Jade: [64:42] Yeah, so the question is, what do I think about adaptogens? Well, this is such an astute question, right? Because if we are in a situation where stress is the major culprit, and we have things called adaptogens in the natural world, which by the way do not exist so far as we know so far. We have not discovered any adaptogens in the traditional conventional pharmaceutical world. But in the natural world, there are things called adaptogen. So you might say, well, Jade, what the hell is an adaptogen? Well, I talked about the idea that the metabolism functions on the Goldilocks zone, right? Well, adaptogens help you with that Goldilocks effect. So things like ashwagandha, things like rhodiola, you may have heard of some of these schizandra. These are compounds. And if you haven't heard of these things, these are compounds that they bait, they come from plants, they are have been used for 1000s of years one. So one thing about this is that probably tells us they're pretty safe. Lots of humans have taken these things over long periods of time. And there's lots of good data, I'll give you two since it seems like not Oh, not everyone's familiar, I'll give you my two favorites. My one of my favorites is ashwagandha. For men, and women, this is fantastic. For different reasons, in men, this will actually raise testosterone levels, which is really, really nice. One of the indications for ashwagandha by the way, this isn't the case for everyone. But if you are fatigued with anxiety, everyone knows what this is like in my world. In the functional medicine world, we say you're wired but tired, right? Ashwagandha is great for people who are wired, but tired. These will be the people who are having difficulty sleeping, fragmented, sleep wake up repeatedly in the night. And they don't understand why Ashwagandha is really good for that. Now ashwagandha can in some people have a paradoxical effect. What that means is in some people, where it's calming, and most people and some people can have a reverse effect. Again, this goes back to our unique physiology, it rarely happens. But it does happen because I've seen it happen clinically. So if that happens, you're like Jay, and you told me he's going to calm me down. Now I'm going crazy. You know what happened, right? And the other one is Rhodiola. And Rhodiola is kind of for people who are tired and tired. So they are tired and depressed. This is really wonderful for fatigue. These two are what you're going to see most in this population, people who are wired but tired. Ashwagandha is your first move here. And then people who are tired and tired Rhodiola or people who are like really wanting to push getting ready for the games or something like that. And they're really sort of in a heavy training zone, maybe both of these. Now again, paradoxical effects can happen with Rhodiola. It's really great for fatigue. But it is, you know, can in some people cause fatigue. By the way, what's really interesting about this talking about hormones in men and women adaptogens work at the level of the hypothalamus. So you may have heard this term adrenal fatigue in the functional medicine world is not that's not what we're you actually, there's no real such thing as adrenal fatigue. In that sense. It's coming from the area of the brain called the hypothalamus. This speaks to the adrenal glands. But these are really powerful. And you can go and search adaptogens mattify out, I'm going to do a podcast on this soon, because I get this question all the time. But to me, it's such an astute question, because these are powerful. And I would say most of us would benefit from using these, they're very safe and we'd benefit. Yeah. Yeah. So the question is, is there a company that that you love, so they're in in the in this world, there are companies who primarily sell to physicians or used to now that's changed as Amazon has come along. And because of that, they standardized their products, they do internal testing, they really try to make sure that what's in the product is in there, and any other things that are not? Are, you know, left out. So my favorites are Thorne research, pure encapsulations, those would be my two favorites, you can designs for health. Those would be my three top, you know, sort of favorites, the ones I've used most in the clinic. And as it pertains to ashwagandha, you can look for anything that says ksm 66. That's the type of ashwagandha that has been studied the most. So if you find a product that says you know, it's got ksm 66 in it, that's a good indication, maybe you want to try these but these can be highly beneficial, especially for us this population of people who love to work out, eat and exercise in a way that can be a little stressful at times. Any other questions?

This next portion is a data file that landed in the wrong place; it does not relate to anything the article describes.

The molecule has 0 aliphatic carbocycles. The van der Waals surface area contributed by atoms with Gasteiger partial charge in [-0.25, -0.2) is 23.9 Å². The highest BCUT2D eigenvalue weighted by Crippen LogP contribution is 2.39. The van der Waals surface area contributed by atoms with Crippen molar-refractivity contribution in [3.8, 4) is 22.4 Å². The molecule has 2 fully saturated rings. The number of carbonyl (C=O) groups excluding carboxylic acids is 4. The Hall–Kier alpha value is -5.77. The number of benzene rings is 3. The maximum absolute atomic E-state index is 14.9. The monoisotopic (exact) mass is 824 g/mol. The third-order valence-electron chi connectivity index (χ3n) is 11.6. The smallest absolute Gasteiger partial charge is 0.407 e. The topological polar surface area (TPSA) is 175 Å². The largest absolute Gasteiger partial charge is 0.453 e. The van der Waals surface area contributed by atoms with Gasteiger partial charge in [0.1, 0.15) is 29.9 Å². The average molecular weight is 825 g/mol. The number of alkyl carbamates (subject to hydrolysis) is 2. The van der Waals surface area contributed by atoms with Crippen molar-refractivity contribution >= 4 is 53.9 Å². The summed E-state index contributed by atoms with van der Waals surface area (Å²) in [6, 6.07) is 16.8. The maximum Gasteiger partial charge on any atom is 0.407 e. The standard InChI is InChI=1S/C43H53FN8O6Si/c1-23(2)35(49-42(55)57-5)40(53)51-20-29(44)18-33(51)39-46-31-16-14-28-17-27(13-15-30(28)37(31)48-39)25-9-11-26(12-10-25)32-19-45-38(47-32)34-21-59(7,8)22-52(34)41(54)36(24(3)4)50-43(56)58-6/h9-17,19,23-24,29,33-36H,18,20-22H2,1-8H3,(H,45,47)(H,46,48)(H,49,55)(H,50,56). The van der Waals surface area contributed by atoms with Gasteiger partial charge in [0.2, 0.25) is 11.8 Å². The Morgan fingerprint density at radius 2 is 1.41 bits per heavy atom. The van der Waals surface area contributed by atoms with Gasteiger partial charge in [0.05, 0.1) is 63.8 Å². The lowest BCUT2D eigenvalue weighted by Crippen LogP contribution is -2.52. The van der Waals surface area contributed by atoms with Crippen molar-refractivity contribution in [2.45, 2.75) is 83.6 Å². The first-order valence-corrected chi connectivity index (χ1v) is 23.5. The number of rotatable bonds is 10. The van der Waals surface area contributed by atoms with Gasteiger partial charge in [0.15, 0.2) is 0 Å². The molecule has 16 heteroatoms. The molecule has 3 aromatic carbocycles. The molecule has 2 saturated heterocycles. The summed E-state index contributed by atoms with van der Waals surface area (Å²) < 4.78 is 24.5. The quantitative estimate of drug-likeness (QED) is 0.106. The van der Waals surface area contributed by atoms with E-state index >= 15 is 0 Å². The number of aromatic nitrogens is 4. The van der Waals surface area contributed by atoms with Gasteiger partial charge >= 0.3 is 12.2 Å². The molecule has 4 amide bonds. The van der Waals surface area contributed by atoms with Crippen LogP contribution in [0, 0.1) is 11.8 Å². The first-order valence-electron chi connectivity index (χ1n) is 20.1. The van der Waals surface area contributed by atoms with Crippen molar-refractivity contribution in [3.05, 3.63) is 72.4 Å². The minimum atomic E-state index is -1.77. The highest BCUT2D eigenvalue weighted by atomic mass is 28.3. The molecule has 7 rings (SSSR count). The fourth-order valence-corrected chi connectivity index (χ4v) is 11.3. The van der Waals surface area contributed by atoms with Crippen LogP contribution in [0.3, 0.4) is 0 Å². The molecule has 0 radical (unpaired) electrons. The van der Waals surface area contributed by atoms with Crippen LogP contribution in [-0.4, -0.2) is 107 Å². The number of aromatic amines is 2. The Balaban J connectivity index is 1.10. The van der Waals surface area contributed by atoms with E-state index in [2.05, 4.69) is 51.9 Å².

Unknown Speaker [69:47]